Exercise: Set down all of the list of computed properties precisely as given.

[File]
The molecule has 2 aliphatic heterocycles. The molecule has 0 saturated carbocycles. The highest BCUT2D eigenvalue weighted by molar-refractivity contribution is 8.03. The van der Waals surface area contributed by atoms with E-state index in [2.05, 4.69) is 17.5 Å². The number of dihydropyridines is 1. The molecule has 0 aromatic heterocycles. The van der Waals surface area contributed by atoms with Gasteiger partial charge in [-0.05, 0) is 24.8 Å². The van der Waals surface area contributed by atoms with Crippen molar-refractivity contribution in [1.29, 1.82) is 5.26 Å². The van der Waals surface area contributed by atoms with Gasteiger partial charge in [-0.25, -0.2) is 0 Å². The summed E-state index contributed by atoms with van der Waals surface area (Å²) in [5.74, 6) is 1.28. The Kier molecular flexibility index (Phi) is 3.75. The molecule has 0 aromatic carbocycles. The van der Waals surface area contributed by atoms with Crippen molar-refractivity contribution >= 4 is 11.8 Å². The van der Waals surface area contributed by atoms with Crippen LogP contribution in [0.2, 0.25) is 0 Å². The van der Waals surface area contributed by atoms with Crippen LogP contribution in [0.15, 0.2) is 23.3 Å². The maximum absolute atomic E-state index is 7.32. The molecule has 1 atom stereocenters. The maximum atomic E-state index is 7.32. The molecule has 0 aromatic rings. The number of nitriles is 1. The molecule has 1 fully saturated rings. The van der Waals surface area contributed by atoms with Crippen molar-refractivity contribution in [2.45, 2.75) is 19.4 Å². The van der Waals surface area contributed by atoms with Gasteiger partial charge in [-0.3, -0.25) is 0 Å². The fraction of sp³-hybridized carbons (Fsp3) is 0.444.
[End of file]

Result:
The molecule has 2 aliphatic heterocycles. The molecule has 0 saturated carbocycles. The highest BCUT2D eigenvalue weighted by molar-refractivity contribution is 8.03. The van der Waals surface area contributed by atoms with E-state index in [2.05, 4.69) is 17.5 Å². The number of dihydropyridines is 1. The molecule has 0 aromatic heterocycles. The van der Waals surface area contributed by atoms with Gasteiger partial charge in [-0.05, 0) is 24.8 Å². The van der Waals surface area contributed by atoms with Crippen molar-refractivity contribution in [1.29, 1.82) is 5.26 Å². The van der Waals surface area contributed by atoms with Gasteiger partial charge in [-0.25, -0.2) is 0 Å². The summed E-state index contributed by atoms with van der Waals surface area (Å²) in [5.74, 6) is 1.28. The Kier molecular flexibility index (Phi) is 3.75. The molecule has 0 aromatic carbocycles. The van der Waals surface area contributed by atoms with Crippen molar-refractivity contribution >= 4 is 11.8 Å². The van der Waals surface area contributed by atoms with Crippen LogP contribution in [0.2, 0.25) is 0 Å². The van der Waals surface area contributed by atoms with Crippen LogP contribution in [0.15, 0.2) is 23.3 Å². The maximum absolute atomic E-state index is 7.32. The molecule has 1 atom stereocenters. The maximum atomic E-state index is 7.32. The molecule has 0 aromatic rings. The number of nitriles is 1. The molecule has 1 fully saturated rings. The van der Waals surface area contributed by atoms with Crippen molar-refractivity contribution in [2.45, 2.75) is 19.4 Å². The van der Waals surface area contributed by atoms with Gasteiger partial charge in [-0.3, -0.25) is 0 Å². The fraction of sp³-hybridized carbons (Fsp3) is 0.444.